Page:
WWDC Notes

What's new in watchOS design

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Great watchOS apps are simple and direct. Actions should be discoverable, predictable and relevant. This session covers effective strategies for displaying actions in your watchOS app, whether they are primary buttons that begin core tasks, or contextual actions that might be less commonly used but are still important to offer. For more on implementing actions with the latest UI frameworks, check out "SwiftUI on watchOS."

Design principles

  • watch apps should be lightweight
  • limit interactions/features
  • make actions discoverable

Design process goals

  1. Interactions should be both discoverable and predictable.
  2. Relevant actions should always be visible.
  3. Eliminate gesture-based contextual menus without removing functionality.

Secondary Actions

Secondary actions add or increase functionality, provide a secondary but still important action and/or provide new ways to interact with the primary actions already in the view.

Sort and filter actions

Sort and filter menus are a lightweight and actionable way to narrow down any long list and make it easier to navigate and more relevant to you in the moment.

Use a Picker inside a List to show such action:

List {
    Picker(selection: $viewing
           title: Text("Viewing")) {
       // Viewing options
    }
    // Rest of the list 
}

Swipe actions

Swipe actions are being used more and more in watchOS for displaying actions in a list.

Use the .onDelete modifier on a List to remove rows via a swipe:

List {
    ForEach(model.locations) {
        ClockCell(location: $0)
    }
    .onDelete { deleteClock(index: $0) }
}

More options

  • It's especially important to separate primary from secondary actions when you think about using a More button
  • Never put primary actions inside a More menu
  • Be very choosy about which secondary actions you offer

Use a simple circular container element with the SF Symbol ellipsis centered inside. Refer to Apple's Human interface Guidelines for the recommended hit regions for each watch screen size and add transparent padding around your button, if needed, to ensure that your button is comfortably tappable.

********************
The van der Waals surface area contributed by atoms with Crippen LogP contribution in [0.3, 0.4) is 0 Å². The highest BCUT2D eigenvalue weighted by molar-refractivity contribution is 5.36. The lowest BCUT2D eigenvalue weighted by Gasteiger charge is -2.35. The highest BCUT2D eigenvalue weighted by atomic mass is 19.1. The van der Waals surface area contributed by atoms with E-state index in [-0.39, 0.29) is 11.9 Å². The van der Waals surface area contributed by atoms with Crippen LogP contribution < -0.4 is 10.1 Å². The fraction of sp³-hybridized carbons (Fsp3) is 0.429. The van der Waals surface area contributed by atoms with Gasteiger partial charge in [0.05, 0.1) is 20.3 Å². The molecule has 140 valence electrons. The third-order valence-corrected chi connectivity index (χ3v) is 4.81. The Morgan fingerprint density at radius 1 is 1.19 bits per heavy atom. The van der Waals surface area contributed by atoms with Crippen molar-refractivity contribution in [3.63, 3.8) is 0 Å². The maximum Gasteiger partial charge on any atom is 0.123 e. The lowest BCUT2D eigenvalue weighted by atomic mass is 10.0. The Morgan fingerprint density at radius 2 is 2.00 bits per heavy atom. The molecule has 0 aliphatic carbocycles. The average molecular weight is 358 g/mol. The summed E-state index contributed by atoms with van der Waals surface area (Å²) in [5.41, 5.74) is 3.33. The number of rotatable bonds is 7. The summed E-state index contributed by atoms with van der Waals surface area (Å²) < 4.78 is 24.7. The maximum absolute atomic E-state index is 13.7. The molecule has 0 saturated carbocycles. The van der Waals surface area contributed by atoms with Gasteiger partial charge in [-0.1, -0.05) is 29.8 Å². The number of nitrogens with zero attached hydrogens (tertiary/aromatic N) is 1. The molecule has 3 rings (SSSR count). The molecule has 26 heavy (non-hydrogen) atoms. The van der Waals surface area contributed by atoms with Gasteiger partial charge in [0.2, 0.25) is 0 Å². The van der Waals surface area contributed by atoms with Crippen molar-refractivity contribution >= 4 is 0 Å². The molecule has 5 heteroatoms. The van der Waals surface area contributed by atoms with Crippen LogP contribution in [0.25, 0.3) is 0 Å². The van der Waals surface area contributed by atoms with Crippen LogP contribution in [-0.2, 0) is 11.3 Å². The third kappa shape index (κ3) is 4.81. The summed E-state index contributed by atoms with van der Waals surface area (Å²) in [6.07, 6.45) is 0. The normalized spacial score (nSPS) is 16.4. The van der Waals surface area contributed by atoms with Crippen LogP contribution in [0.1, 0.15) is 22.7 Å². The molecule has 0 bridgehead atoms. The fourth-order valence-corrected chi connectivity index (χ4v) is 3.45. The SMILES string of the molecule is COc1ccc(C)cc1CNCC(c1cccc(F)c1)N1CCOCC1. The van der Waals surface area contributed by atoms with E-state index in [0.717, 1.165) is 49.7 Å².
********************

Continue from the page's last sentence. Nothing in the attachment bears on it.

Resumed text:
If you'd like to show only one more extra action, you can do so by showing an ad-hoc glyph.

Bottom of a scroll view actions

  • Action buttons at the bottom of a detail view may be the most discoverable and intuitive way to show actions in your app
  • The actions at the bottom of a detail view should always apply to the content of the view above it
  • To avoid confusion, information in the detail view that is not actionable sits directly on the black background
  • Only the action button at the bottom sits in a container and looks tappable
  • Use a red text label on the button to indicate a destructive action
  • Add a confirmation alert if the information being deleted is not easily retrievable

Toolbar buttons

  • These buttons are hidden by default, and show up only after the user swipe down
  • Use tool bar buttons only for actions that are essential to the functioning of your app but may not be the primary action for the view
  • Use toolbar buttons only on scrollable views
.toolbar {
    Button(action: newMessage) {
        Label("New Message", 
              systemImage: "square.and.pencil")
    }
}

Hierarchycal Navigation

  • In a hierarchical navigation model, the app should remember the destination the user chose the next time they open the app.

Missing anything? Corrections? Contributions are welcome 😃

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Written by

zntfdr

Federico Zanetello

Federico Zanetello is an iOS Engineer with strong passion for Swift, minimalism, and design. When he’s not busy automating things, he can be found writing at fivestars.blog and/or playing with the latest shiny toys.